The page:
The Paradox of China's Growing Under-Urbanization

Posted: 11 Apr 2006

See all articles by Gene Hsin Chang

Gene Hsin Chang

University of Toledo

Josef C. Brada

Arizona State University (ASU) - Economics Department


It is commonly believed that China began the socialist era as a very under-urbanized country relative to its level of development and that it has been eliminating this urbanization gap during the post-1978 period as a result of its economic reforms. Our reexamination of the relationship between per capita income and urbanization that underpins the conventional view suggests that China was not under-urbanized before or during the early period of the reform. Actually, China's urbanization gap appeared and grew in the late period of reform despite mass migration from rural to urban areas. This growing urbanization lag is mainly due to the slow pace in eliminating restrictions on rural-urban migration during a period of rapid economic growth. We call attention to this emerging urbanization lag as it entails significant economic costs in employment and retards economic growth.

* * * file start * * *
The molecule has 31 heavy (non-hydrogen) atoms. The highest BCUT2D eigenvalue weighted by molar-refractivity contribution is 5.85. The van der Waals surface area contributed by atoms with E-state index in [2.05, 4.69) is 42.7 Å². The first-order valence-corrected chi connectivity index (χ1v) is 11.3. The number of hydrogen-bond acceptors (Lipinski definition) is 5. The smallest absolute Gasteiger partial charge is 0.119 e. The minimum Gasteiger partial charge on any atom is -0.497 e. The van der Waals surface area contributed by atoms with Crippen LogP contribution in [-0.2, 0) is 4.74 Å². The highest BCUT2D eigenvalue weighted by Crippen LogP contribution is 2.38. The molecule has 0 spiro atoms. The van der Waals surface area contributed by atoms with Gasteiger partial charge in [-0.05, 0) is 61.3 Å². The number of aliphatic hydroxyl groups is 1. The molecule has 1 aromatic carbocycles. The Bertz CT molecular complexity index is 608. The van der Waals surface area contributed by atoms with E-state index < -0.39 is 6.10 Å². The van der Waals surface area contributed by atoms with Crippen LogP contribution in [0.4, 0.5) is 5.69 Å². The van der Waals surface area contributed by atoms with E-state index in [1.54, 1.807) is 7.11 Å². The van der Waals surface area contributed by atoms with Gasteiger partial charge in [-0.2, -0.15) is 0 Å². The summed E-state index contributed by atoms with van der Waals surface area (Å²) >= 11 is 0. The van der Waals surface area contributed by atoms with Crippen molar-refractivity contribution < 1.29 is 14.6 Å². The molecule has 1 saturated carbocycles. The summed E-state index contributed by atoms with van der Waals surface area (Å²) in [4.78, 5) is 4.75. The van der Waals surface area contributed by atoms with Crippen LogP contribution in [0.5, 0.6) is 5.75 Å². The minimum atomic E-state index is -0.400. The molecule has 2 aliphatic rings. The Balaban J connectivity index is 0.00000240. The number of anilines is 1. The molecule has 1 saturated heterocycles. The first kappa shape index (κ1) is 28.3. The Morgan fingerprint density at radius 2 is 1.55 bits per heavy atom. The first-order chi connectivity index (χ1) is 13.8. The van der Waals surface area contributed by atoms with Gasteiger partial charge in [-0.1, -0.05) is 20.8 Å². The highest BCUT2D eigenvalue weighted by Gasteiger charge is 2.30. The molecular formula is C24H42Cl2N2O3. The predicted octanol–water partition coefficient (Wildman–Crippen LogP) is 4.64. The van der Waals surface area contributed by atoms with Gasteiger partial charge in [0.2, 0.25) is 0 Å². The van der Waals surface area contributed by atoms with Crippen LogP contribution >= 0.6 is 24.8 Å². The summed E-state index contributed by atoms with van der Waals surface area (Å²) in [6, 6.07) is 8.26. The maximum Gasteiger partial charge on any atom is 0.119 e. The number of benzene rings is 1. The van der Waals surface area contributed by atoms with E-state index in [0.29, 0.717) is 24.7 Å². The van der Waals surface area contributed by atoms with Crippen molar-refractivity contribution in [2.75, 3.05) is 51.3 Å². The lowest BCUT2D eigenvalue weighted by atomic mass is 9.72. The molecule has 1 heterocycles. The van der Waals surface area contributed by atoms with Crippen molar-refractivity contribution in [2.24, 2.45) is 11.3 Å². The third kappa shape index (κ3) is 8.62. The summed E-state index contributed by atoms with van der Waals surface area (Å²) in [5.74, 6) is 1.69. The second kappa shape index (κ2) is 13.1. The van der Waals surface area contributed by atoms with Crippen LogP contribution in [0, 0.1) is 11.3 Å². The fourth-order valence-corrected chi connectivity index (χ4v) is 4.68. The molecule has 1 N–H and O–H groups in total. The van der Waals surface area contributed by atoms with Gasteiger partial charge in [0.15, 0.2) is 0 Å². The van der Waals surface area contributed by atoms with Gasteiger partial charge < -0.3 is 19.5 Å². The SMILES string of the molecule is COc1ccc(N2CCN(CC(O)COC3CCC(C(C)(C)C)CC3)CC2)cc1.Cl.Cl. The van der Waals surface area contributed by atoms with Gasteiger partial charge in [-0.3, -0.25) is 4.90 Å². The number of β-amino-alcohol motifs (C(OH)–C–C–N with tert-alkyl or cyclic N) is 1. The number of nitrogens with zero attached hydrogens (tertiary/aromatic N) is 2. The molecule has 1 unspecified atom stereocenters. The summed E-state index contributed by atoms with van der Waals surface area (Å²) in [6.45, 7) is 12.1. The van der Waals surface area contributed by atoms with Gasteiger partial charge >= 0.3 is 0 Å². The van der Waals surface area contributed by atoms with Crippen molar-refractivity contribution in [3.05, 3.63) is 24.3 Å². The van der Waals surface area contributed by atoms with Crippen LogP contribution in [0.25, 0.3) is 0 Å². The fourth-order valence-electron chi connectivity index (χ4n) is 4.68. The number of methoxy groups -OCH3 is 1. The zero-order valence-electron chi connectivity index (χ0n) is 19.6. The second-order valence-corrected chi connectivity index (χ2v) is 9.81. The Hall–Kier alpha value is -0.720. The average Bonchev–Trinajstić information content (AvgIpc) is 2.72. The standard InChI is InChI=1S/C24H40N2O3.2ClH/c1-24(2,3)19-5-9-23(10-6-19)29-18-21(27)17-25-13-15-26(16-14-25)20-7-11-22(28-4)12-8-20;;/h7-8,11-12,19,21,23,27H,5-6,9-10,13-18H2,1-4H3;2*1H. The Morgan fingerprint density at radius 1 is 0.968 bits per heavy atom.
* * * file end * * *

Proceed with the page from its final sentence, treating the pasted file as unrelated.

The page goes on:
Keywords: China, Urbanization, Migration, Development

JEL Classification: O11, O15, O18, P25, R23

Suggested Citation

Chang, Gene Hsin and Brada, Josef C., The Paradox of China's Growing Under-Urbanization. Economic Systems, Vol. 30, No. 1, pp. 24-40, March 2006, Available at SSRN:

Gene Hsin Chang

University of Toledo ( email )

Department of Economics
Toledo, OH 43606
United States
419-530-4677 (Phone)
419-530-7844 (Fax)

Josef C. Brada (Contact Author)

Arizona State University (ASU) - Economics Department ( email )

Box 873806
Tempe, AZ 85287-3806
United States
602-965-6524 (Phone)
602-965-0748 (Fax)


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